The most popular weekly news magazine was Globus, but during the last couple of years 7Dnevno gained more popularity and has a wider circulation. The Archdiocese of Zagreb also publishes Glas Koncila, a weekly magazine dedicated to presenting a Catholic perspective on current events and widely distributed in churches. Vijenac and Zarez are the two most influential bi-weekly magazines covering arts and culture. In addition, there is a wide selection of Croatian editions of international monthlies, such as Cosmopolitan, Elle, Grazia, Men's Health, National Geographic,Le Monde diplomatique, Playboy, Reader's Digest and Forbes.

No reliable numbers about print media circulation are available; the law mandates for it but foresees no penalty for inaction.[5] Daily newspapers receive a preferential tax treatment, with an extra-low VAT (5%, compared to usual 25%). This has also given rise to concerns of arbitrary preference when compared with other Croatian media (non-dailies and non-print).[1]:46

Seven years of economic recession took a strong toll from the Croatian print media. Some of Croatian editions of international monthlies, like GEO, were shut down. Advertising income halved, while daily circulation figures, at 300,000, are one third of their late 1990s values. The print media industry lost 40% of jobs since 2007, and employment and revenues figures will likely not be back before 2025. According to IREX, this points to "a contracted advertising market and a media management incapable of coping".[1]:52

Press outlets in Croatia fight for a small advertising market, thus following a trend towards more tabloid-like media. Commercial pressure discourages investigative reporting, in favour of full-colour layout filled with photographs and ads, and submits media outlets to pressure from advertisers and their business interests, with concerns about self-censorship.[5] Trivialisation of contents pushes trust in media even lower down, leading to a further drop in circulation. Stronger dependence on the main advertisers (retail chains, pharmaceutics companies, and mobile phone operations) hinders the editorial independence of the media, creating a "pyramid of fear": "Journalists fear they will lose their jobs. Editors fear they will lose their position with owners. Owners fear losing advertising income."[1]:53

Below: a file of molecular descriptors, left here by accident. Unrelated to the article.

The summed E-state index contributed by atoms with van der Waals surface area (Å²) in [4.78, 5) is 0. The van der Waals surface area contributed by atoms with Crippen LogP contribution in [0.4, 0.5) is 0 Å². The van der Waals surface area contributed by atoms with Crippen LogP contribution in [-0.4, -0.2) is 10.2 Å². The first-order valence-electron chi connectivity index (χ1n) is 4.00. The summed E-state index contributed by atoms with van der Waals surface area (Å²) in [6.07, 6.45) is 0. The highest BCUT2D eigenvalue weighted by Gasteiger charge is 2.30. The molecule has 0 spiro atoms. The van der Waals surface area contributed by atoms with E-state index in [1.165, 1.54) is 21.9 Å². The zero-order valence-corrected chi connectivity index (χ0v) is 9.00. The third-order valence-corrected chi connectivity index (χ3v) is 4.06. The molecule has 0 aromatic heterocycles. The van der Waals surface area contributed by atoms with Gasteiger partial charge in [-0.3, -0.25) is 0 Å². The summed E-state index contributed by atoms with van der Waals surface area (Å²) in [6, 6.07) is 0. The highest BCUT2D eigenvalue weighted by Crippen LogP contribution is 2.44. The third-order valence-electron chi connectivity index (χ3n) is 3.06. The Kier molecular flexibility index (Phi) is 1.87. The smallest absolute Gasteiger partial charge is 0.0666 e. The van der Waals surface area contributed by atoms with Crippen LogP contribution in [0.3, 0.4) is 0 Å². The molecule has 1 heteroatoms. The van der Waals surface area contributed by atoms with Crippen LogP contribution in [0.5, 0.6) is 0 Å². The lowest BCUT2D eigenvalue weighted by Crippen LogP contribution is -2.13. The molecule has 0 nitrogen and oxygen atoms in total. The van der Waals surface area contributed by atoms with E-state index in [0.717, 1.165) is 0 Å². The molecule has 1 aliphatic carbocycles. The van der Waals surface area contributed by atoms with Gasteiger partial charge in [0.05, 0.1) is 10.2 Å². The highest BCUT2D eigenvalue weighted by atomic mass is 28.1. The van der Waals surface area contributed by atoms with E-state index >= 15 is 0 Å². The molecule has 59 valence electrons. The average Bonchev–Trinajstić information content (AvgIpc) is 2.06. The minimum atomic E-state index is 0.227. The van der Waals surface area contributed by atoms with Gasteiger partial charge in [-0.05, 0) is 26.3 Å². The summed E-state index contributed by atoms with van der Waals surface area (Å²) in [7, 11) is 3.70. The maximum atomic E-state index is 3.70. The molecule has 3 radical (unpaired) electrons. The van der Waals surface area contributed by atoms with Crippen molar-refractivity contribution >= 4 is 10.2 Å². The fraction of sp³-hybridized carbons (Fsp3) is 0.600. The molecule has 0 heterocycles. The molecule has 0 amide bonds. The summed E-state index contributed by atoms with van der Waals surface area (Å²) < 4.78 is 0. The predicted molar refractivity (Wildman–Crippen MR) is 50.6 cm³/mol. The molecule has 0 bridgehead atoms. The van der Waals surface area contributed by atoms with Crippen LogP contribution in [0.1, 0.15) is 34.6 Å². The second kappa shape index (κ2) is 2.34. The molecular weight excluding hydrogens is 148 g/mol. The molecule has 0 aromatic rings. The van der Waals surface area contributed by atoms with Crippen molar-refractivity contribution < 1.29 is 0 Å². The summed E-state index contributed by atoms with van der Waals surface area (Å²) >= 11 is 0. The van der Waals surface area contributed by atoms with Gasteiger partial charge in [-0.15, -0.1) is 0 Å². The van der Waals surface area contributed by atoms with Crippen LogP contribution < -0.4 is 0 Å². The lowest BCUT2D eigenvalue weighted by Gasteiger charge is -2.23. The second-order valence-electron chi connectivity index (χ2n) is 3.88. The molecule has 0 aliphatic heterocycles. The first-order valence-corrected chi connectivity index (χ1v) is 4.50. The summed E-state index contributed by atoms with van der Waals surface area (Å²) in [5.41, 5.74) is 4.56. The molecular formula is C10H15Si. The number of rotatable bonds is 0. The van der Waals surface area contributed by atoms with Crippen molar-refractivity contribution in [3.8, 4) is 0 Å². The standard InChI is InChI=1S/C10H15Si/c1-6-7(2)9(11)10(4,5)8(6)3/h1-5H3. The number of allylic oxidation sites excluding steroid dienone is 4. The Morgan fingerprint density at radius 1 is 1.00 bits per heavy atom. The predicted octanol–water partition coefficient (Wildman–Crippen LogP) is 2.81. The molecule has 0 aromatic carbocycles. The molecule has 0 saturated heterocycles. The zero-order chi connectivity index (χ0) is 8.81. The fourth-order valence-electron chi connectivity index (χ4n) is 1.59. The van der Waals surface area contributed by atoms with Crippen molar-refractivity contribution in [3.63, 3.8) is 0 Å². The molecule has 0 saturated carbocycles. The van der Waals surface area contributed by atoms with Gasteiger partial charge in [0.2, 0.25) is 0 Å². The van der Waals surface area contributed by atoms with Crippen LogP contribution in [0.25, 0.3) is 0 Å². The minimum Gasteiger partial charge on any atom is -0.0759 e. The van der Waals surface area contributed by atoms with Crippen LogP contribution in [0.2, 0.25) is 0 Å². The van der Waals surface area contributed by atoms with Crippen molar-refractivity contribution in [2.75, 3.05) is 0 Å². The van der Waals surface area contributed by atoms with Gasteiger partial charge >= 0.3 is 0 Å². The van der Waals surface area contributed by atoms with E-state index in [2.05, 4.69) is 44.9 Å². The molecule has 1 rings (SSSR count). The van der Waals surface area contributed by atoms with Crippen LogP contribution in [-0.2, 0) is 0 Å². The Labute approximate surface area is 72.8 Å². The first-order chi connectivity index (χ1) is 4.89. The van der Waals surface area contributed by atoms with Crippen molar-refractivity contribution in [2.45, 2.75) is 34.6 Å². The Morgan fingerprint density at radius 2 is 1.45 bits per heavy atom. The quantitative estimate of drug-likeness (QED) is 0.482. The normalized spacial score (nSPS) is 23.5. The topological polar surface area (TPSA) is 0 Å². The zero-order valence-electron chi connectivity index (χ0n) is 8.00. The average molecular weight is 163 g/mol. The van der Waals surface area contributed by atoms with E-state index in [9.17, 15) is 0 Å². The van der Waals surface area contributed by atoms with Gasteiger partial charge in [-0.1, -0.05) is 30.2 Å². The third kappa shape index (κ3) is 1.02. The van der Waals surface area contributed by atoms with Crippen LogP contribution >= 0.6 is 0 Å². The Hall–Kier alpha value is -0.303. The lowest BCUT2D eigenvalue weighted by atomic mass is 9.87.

Printing facilities in Croatia are apolitical, privately owned, and only managed for business purposes. The presence of over-capacity and of cheaper press facilities in neighbouring countries favours customers' positions.[1]:56

Distribution is unrestricted. Yet, the national print distribution system is under a nearly-complete monopoly, as a single distributor (Tisak) covers 90% of the market and is owned by the country's wealthiest individual, who also owns Croatia's biggest company, Agrokor, which is also the biggest advertiser and biggest advertising agency. Although this has not give rise to political pressure concerns, business pressures have been felt, since the distributor wanted to keep profits constant during the economic crisis, when the whole sector was at a loss. This led to a situation in which "distribution is suffocating the print industry".[1]:56

Ownership concentration in the print media market is an issue, with Europa Press Holding (43% - 2011 data) and Styria Verlag (46%) controlling the bulk of the market.[3]

Radio broadcasting

Croatia is served by a large number of radio stations (158 active radio stations: 6 nationally-licensed, and 152 local and regional ones[1]:50), with eight channels being broadcast on a national level. Four of these are operated by HRT (HR1, HR2, HR3 and Glas Hrvatske), in addition to two religious channels (the Croatian Catholic Radio (Hrvatski katolički radio, HKR) and Radio Marija) and two for-profit privately owned stations (Otvoreni Radio and Narodni Radio, the second only broadcasting music in Croatian language). Antena Zagreb, relaunched in 2008 from the capital, soon reached a wide audience.[6]

While state-owned radio stations focus on news, politics, classical music and arts, private radios followed the model of maximising music air time, mixed with short news on the hour. 40% of radio stations are deemed under state ownership, particularly local and municipal ones that receive funds from local budgets. Radio reporting has improved after the syndication of news broadcasts by Radio Mreža (Radio Network), a NGO providing free-of-charge news services for smaller radio stations.[6]

Television broadcasting

Main article: Television in Croatia

Television remains the predominant source of information for Croatian citizens. Virtually all households have a colour television set, while instead half of the population do not read newspapers or listen to the radio. Croatia has 31 TV channels: 10 national ones, and 21 local and regional ones.[1]:50 Television also controls the widest share of the advertising market (77%, or 700 million euros, in 2009).[7]

HRT headquarters at Prisavlje in Zagreb